Stormcrow - No fear of tomorrow 3.5/5

Reviewed: 5-12-06


1. Million miles
2. Last train of hope
3. The grievous story of Mary Grace
4. Down to the river
5. Dr. X in Wonderland
6. Follow the sign
7. Borderline
8. No fear of tomorrow
9. Chasing a shadow
10. The final battle

Sweden's Stormcrow are a surprisingly superlative new young talent bringing to the banquet a blend of metal and their northern European heritage. With similarities to the wolf and raven style of Sonata Arctica and other bands of this nature, Stormcrow have no fear of tomorrow and follow the sign by never yielding to tremulous trends. The more I involved myself and soul in this CD, the more meticulous I endeavored to make this review sound and solvent. Listening to this CD is like a rollercoaster ride through the 80s. Stormcrow serve us with an argosy of individual indictments, million miles removed from what the latest influx of power metal bands from Sweden solicit and pander. Stormcrow is on the borderline of crossing the boundaries of labelling and the deliniation for metal music. With first glance at the CD artwork by Daniel Ankarsten based upon an original concept by the band themselves; the adorning lithe logo by Alfred Lindahl; and with an appelative like Stormcrow, I expected them to be in the vain of fantasy metal bands like Dragonland. This is not the case as each song has its own theme and pitch. The opener "Million miles" has a furious futurity aspect to it with melodies similar Mob Rules, Dionysus or even Nocturnal Rites. Then the pace changes drastically with "Last train of hope" which has a more 80s MTV friendly vibe and the mechanical resonance of Tesla.

The production and mastering by Magnus Jonsson and Stormcrow, recorded at WET paint studio is up to standard and the music quite mellifluent. Vocalist Anders Hjartstrom is quite talented with a similar style to Freddy Persson from Nostradameus or Daniel Heiman. The guitar work of Ulf Helander & Anders "Lukas" Jonsson is quite impressive. Each song is saturated with savage soloing. The keyboards played by guest "Crow" Tom Rask really reminds me of Jari Pailamo from Twilight Guardians. In my opinion, Stormcrow surpasses Twilight Guardians leaving them in the wasteland, which is such a shame since the once flawless Guardians have devolved into rustic Stratovarius clones after initially being one of the promising Scandinavian sintrade contenders.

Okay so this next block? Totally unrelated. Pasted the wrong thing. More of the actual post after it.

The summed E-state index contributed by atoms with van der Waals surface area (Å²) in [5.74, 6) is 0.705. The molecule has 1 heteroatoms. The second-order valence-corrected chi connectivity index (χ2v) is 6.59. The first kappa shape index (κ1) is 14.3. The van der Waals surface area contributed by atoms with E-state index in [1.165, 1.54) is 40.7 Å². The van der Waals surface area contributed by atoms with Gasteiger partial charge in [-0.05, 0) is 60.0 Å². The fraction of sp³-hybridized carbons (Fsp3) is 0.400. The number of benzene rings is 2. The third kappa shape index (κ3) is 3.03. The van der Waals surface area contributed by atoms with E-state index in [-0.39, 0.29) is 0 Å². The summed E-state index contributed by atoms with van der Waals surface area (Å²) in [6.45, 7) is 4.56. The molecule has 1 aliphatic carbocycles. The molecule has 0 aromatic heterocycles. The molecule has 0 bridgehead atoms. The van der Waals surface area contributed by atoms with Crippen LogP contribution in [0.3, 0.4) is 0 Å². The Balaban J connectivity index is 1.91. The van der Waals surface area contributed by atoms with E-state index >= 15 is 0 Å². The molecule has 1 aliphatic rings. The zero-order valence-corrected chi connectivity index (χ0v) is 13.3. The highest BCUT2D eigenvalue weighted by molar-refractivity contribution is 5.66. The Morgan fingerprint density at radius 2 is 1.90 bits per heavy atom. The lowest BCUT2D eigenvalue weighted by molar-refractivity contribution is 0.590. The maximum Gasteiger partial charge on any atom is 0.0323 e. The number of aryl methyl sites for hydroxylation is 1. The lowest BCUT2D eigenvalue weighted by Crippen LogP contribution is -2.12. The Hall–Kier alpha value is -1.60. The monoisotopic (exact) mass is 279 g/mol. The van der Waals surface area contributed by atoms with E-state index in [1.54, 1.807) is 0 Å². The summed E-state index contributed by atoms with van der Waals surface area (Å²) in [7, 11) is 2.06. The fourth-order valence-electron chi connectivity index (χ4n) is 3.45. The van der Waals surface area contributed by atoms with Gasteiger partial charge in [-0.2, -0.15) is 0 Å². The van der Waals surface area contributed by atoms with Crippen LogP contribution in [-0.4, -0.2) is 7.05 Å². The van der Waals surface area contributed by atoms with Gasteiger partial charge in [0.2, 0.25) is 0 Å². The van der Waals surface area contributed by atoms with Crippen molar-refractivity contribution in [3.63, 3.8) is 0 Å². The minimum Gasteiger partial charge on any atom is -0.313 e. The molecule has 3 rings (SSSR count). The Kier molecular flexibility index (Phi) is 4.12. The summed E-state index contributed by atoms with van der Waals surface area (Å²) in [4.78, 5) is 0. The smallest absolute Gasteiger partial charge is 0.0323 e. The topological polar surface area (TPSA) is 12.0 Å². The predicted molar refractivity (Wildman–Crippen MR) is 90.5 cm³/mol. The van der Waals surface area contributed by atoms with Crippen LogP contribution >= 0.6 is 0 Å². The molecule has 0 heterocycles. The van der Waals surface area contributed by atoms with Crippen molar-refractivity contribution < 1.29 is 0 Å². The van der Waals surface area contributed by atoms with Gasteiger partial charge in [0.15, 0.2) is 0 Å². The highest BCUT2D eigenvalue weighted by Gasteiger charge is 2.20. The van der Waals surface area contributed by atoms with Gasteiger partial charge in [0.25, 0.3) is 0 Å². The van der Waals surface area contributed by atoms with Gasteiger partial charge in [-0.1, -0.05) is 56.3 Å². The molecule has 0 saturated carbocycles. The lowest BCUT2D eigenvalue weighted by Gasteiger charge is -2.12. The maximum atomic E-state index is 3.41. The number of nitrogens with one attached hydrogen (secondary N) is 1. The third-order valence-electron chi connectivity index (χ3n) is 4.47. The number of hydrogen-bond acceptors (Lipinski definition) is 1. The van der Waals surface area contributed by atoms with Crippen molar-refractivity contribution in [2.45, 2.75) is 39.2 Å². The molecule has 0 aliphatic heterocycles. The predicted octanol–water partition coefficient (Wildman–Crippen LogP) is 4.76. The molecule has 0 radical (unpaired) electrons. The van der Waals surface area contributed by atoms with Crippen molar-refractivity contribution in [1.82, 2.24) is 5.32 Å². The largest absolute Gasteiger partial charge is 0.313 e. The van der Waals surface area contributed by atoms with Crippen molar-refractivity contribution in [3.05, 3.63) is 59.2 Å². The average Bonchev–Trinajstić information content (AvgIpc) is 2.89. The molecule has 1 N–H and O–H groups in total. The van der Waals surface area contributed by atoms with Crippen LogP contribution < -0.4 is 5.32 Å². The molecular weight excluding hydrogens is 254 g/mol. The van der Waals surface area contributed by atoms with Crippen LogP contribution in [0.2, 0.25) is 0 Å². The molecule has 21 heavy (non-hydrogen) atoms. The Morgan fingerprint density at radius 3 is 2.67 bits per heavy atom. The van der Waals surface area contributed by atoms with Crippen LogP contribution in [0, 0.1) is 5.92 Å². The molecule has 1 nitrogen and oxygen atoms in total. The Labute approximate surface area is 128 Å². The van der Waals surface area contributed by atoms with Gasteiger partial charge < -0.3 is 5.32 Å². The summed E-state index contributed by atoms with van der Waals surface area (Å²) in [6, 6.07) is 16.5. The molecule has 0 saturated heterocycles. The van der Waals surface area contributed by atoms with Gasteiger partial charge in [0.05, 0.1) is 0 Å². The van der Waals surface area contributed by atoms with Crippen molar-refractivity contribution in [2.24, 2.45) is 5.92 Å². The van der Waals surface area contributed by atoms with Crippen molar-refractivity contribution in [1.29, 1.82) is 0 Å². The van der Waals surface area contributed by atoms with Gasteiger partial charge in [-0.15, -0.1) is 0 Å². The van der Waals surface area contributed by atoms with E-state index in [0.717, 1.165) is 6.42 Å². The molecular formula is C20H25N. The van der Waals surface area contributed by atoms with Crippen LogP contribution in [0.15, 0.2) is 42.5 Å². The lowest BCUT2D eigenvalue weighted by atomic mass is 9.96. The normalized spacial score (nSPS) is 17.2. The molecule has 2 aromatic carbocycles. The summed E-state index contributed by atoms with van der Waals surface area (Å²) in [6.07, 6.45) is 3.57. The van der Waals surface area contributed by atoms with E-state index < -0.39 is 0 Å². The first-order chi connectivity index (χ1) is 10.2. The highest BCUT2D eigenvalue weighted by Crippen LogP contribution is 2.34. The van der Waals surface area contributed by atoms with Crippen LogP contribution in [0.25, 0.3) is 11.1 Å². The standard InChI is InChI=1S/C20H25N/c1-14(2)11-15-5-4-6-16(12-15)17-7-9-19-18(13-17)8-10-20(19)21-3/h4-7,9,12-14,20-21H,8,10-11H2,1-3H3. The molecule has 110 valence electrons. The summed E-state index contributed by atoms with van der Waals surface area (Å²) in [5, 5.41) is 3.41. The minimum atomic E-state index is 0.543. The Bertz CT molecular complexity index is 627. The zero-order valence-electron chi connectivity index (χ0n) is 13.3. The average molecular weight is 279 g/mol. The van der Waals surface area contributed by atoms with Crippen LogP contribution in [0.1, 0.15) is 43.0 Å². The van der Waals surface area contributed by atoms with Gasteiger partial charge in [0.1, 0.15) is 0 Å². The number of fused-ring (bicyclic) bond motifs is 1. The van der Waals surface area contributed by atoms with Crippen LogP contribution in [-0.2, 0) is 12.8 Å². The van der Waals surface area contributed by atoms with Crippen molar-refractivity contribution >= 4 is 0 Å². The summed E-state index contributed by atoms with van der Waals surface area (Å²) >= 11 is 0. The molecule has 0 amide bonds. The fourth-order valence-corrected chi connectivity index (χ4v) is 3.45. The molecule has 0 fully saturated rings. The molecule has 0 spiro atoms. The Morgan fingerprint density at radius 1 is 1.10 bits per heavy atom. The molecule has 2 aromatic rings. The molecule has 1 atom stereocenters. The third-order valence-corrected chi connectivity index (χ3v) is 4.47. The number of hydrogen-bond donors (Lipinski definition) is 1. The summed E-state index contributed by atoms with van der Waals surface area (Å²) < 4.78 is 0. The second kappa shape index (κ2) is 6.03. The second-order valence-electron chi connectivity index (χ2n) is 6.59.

With a running time of almost 52 minutes, metalheads are treated to a smorgasbord of Swedish delights. "The grievous story of Mary Grace" has a very familiar melody forcasting the frightening tale of this femme fatale, with haunting King Diamond esquisite shrills. Then there is the bluesy track "Down to the river", a homage to Whitesnake with lyrics like "In the still of the night" and "when I cry in the rain". This is one of my personal favorites since it really demonstrates the protean potential for these lads with hints of D.A.D. and even early Cinderella all the while maintaining its metal flavor and fervor. "Dr. X in wonderland" with no allusion to Queensryche, lest Nicky be chasing the dragon, is an upbeat transcendental trip the light fantasmic formality. The title track is a slow burner again recalling the influence of artists like Europe, Destiny, TNT, and Vengeance. Stormcrow is again chasing the shadow preparing for the final battle by including their intrepid instrumental, a sycophantic commonality in metal these days. Overall the last train of hope is ready for boarding as each track is really railing and reeling. There is a paranthetical acoustic love B$ ballad borrowed from the Red Hot Chilli Peppers' "Under the bridge" retinue ensconced at the end of the CD, which is totally superfluous, so Anders, next time placate our personage and salvage this drivel and tripe for your solo release.




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